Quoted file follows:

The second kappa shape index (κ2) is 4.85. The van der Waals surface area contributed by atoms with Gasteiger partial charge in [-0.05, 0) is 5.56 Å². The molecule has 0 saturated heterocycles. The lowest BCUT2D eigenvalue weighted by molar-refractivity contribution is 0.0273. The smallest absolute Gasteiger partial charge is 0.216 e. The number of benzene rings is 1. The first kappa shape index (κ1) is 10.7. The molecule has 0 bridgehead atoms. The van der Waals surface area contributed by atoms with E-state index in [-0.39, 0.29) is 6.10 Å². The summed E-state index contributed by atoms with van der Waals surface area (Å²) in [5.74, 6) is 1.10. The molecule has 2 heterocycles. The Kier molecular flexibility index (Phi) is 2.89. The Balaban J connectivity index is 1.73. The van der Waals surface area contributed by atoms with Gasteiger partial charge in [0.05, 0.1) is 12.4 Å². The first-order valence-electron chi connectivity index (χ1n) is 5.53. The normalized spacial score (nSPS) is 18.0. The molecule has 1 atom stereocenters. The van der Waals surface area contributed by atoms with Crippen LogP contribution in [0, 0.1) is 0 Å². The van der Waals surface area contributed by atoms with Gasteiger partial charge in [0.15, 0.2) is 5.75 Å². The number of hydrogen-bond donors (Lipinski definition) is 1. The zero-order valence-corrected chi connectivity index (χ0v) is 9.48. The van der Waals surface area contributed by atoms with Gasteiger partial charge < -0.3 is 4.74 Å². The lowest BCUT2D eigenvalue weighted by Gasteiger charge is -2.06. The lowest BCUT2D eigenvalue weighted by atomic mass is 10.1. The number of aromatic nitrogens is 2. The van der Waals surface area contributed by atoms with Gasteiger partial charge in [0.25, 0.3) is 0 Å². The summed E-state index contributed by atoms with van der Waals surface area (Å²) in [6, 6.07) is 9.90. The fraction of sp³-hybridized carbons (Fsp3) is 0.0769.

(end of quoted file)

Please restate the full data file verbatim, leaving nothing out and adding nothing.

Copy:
The second kappa shape index (κ2) is 4.85. The van der Waals surface area contributed by atoms with Gasteiger partial charge in [-0.05, 0) is 5.56 Å². The molecule has 0 saturated heterocycles. The lowest BCUT2D eigenvalue weighted by molar-refractivity contribution is 0.0273. The smallest absolute Gasteiger partial charge is 0.216 e. The number of benzene rings is 1. The first kappa shape index (κ1) is 10.7. The molecule has 0 bridgehead atoms. The van der Waals surface area contributed by atoms with E-state index in [-0.39, 0.29) is 6.10 Å². The summed E-state index contributed by atoms with van der Waals surface area (Å²) in [5.74, 6) is 1.10. The molecule has 2 heterocycles. The Kier molecular flexibility index (Phi) is 2.89. The Balaban J connectivity index is 1.73. The van der Waals surface area contributed by atoms with Gasteiger partial charge in [0.05, 0.1) is 12.4 Å². The first-order valence-electron chi connectivity index (χ1n) is 5.53. The normalized spacial score (nSPS) is 18.0. The molecule has 1 atom stereocenters. The van der Waals surface area contributed by atoms with Crippen LogP contribution in [0, 0.1) is 0 Å². The van der Waals surface area contributed by atoms with Gasteiger partial charge in [0.15, 0.2) is 5.75 Å². The number of hydrogen-bond donors (Lipinski definition) is 1. The zero-order valence-corrected chi connectivity index (χ0v) is 9.48. The van der Waals surface area contributed by atoms with Gasteiger partial charge < -0.3 is 4.74 Å². The lowest BCUT2D eigenvalue weighted by Gasteiger charge is -2.06. The lowest BCUT2D eigenvalue weighted by atomic mass is 10.1. The number of aromatic nitrogens is 2. The van der Waals surface area contributed by atoms with Gasteiger partial charge in [0.25, 0.3) is 0 Å². The summed E-state index contributed by atoms with van der Waals surface area (Å²) in [6, 6.07) is 9.90. The fraction of sp³-hybridized carbons (Fsp3) is 0.0769.